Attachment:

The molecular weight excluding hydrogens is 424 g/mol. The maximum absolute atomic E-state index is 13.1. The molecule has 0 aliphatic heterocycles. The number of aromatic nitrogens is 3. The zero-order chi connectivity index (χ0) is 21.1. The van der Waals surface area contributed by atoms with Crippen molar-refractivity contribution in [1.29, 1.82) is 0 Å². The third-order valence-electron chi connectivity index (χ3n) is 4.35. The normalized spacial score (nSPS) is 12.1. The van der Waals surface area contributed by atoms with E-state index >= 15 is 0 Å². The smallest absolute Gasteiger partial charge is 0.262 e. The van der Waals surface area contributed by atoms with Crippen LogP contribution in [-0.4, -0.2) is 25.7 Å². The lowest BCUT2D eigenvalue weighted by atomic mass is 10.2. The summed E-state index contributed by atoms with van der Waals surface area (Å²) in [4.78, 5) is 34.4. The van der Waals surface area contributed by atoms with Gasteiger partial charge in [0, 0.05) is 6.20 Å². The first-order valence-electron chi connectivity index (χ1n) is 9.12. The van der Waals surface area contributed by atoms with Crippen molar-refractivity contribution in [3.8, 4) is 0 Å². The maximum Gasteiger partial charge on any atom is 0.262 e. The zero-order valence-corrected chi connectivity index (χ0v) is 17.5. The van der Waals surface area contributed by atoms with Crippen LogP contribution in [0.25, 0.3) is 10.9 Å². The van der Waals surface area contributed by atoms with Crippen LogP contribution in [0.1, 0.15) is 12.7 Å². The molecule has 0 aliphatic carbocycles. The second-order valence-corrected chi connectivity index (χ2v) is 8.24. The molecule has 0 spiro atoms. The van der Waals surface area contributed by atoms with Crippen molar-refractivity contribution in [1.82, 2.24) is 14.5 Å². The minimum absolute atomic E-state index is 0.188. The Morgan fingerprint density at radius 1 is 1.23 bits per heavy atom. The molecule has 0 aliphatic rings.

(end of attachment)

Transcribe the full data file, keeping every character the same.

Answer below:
The molecular weight excluding hydrogens is 424 g/mol. The maximum absolute atomic E-state index is 13.1. The molecule has 0 aliphatic heterocycles. The number of aromatic nitrogens is 3. The zero-order chi connectivity index (χ0) is 21.1. The van der Waals surface area contributed by atoms with Crippen molar-refractivity contribution in [1.29, 1.82) is 0 Å². The third-order valence-electron chi connectivity index (χ3n) is 4.35. The normalized spacial score (nSPS) is 12.1. The van der Waals surface area contributed by atoms with E-state index >= 15 is 0 Å². The smallest absolute Gasteiger partial charge is 0.262 e. The van der Waals surface area contributed by atoms with Crippen LogP contribution in [-0.4, -0.2) is 25.7 Å². The lowest BCUT2D eigenvalue weighted by atomic mass is 10.2. The summed E-state index contributed by atoms with van der Waals surface area (Å²) in [4.78, 5) is 34.4. The van der Waals surface area contributed by atoms with Gasteiger partial charge in [0, 0.05) is 6.20 Å². The first-order valence-electron chi connectivity index (χ1n) is 9.12. The van der Waals surface area contributed by atoms with Crippen molar-refractivity contribution in [3.8, 4) is 0 Å². The maximum Gasteiger partial charge on any atom is 0.262 e. The zero-order valence-corrected chi connectivity index (χ0v) is 17.5. The van der Waals surface area contributed by atoms with Crippen LogP contribution in [0.25, 0.3) is 10.9 Å². The van der Waals surface area contributed by atoms with Crippen LogP contribution in [0.1, 0.15) is 12.7 Å². The molecule has 0 aliphatic carbocycles. The second-order valence-corrected chi connectivity index (χ2v) is 8.24. The molecule has 0 spiro atoms. The van der Waals surface area contributed by atoms with Crippen molar-refractivity contribution in [1.82, 2.24) is 14.5 Å². The minimum absolute atomic E-state index is 0.188. The Morgan fingerprint density at radius 1 is 1.23 bits per heavy atom. The molecule has 0 aliphatic rings.